Creature in the Well (NS) - ReviewEvan Norris , posted on 07 September 2019 / 3,173 Views
"It's what we don’t see which is truly frightening." So said director Steven Spielberg in reference to filming long stretches of Jaws without the malfunctioning mechanical shark. This truth of human nature—that our imaginations can conjure horrors more formidable than any onscreen creation—translates effectively to Creature in the Well, a pinball-inspired action-adventure game haunted by a monster that never shows its face. Designed by Adam Volker and Bohdon Sayre of Flight School, this genre-twisting title succeeds not only as an experiment in suspense and mystery but also as a hack-and-slash dungeon crawler.
Set in the midst of a giant, never-ending sandstorm, Creature in the Well follows an ancient BOT-C unit, recently awakened from a decades-long deactivation. The last in a long line of robotic engineers, the BOT-C unit crosses the desert—in a sequence that brings to mind Journey—and finds the entrance to a hulking mountain. Inside sit the remains of a massive building project, derelict and offline, and, bathed in darkness, the glowing eyes and skeletal arms of the titular creature, a Smaug-esque monster that has claimed the mountain and the machine inside as its own.
Creature in the Well does a lot of things right, but its storytelling chops are especially good. Much of the game's narrative is, like the creature, intentionally left blank. As you adventure through the mountain and in the nearby town of Mirage, you'll pick up visual clues—the deactivated body of a BOT-C engineer, a makeshift playing field—and access written logs that speak to the painful history of the area before your fateful arrival. There are a few NPCs, including the creature itself, who reveal some hidden truths directly, but for the most part players fill in the blanks themselves, through exploration or via their own imaginations.
Ultimately, though, story is ancillary to the game's unique hook: hack-and-slash pinball action. As the BOT-C unit travels deeper into the mountain in order to reactivate the dormant machine, it will encounter dozens of chambers laid out according to the blueprint of a pinball machine. That means bumpers, switches, and lots and lots of balls. Using two weapon types—a charge type that collects and stores balls (or energy orbs) and a strike type that launches them at targets—the unlikely robotic hero of Creature in the Well will accumulate energy that opens doors and unlocks access to new areas.
Pinball rooms take many shapes and sizes, and almost never linger too long on a particular gimmick or layout. There are, on average, ten in each of the game's eight themed dungeons. Many of the early rooms focus on geometry-based puzzles where players must propel orbs at the correct angle. These are fine for setting the rules and mechanics of Creature in the Well, but are largely inferior to the frantic, reflex-based hack-and-slash action that dominates later dungeons. In these latter scenarios it's less about lining up your shot and more about dashing out of the way of deadly force fields and projectiles, and launching orbs at targets under duress. Here the game earns its "pinbrawler" moniker.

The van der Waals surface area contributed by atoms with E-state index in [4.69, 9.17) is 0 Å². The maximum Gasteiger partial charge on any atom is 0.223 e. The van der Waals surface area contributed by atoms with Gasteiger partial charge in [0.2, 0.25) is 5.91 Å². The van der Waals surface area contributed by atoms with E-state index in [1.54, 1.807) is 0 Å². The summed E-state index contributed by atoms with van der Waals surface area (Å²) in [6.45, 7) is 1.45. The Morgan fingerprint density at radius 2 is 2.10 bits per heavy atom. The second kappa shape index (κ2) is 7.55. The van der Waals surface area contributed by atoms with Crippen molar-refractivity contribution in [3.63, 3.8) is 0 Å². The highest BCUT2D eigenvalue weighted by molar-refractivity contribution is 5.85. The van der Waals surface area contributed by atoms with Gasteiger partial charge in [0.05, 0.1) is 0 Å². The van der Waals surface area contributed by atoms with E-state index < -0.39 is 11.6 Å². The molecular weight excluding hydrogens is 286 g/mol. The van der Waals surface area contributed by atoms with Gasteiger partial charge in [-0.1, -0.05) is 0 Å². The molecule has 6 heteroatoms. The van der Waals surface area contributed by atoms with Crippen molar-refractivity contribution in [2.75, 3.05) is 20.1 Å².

Adding a layer of strategy to the pinbrawling action is a large, diverse collection of charge and strike tools. Flight School has done a wonderful job in giving each weapon a unique physical and mechanical identity. You can equip Dual Blades, which show the trajectory of an orb's flight path (think of a red dot sight), or try your luck with the Folded Edge Axe, which cleaves each orb into additional balls of energy. With 16 weapons in total, there are many opportunities for experimentation and customization.
Most of these powerful tools are found in secret rooms in dungeons or in Mirage. Overall, Creature in the Well strikes a nice balance between high-stakes pinball action and dungeon-diving exploration, rewarding the player both for surviving an onslaught and for venturing off the beaten path. In addition to tools, the BOT-C engineer will locate cosmetic capes and Bounded Orb Transfer Cores, which it can parlay into powerful upgrades at the shop in the town of Mirage.
Mirage, which sits sad and alone in the shadow of the mountain, is a nice distraction from the main campaign, but with additional NPCs, shops, and secrets, it could be even greater. Creature in the Well would benefit from more content in general—more branching paths, more hidden chambers, more optional objectives. The game is great fun while it lasts, but it doesn't last long enough. An enterprising player could beat the campaign at 100% in roughly five hours.
In addition to more content, the game could use some remixed content. Although each dungeon is thematically and aesthetically different from the next, they all tend to follow the same flow, host the same types of hidden rooms, and culminate with the creature reaching out of the darkness to pull you into the abyss. It's spooky and surprising the first time the beast drags you several stories downward; it's old hat by the third or fourth time.
No matter the routine, Creature in the Well looks great. Its sharp, bold lines, striking color palettes, and low polygon graphics grant it a graphic novel exterior. Mike Mignola of Hellboy fame would be proud. On the musical front, the game offers some muted, moody tunes that suit the apocalyptic surroundings perfectly.
The monster in Creature in the Well might be unknowable, but the game itself is a clear winner, even if it's unfortunately short and falls into a predictable routine. Its oblique storytelling combines with comic book art, atmospheric music, engaging "pinbrawler" mechanics, and rewarding dungeon crawling gameplay to create one of the more memorable indie games of 2019.
This review is based on a digital copy of Creature in the Well for the NS, provided by the publisher.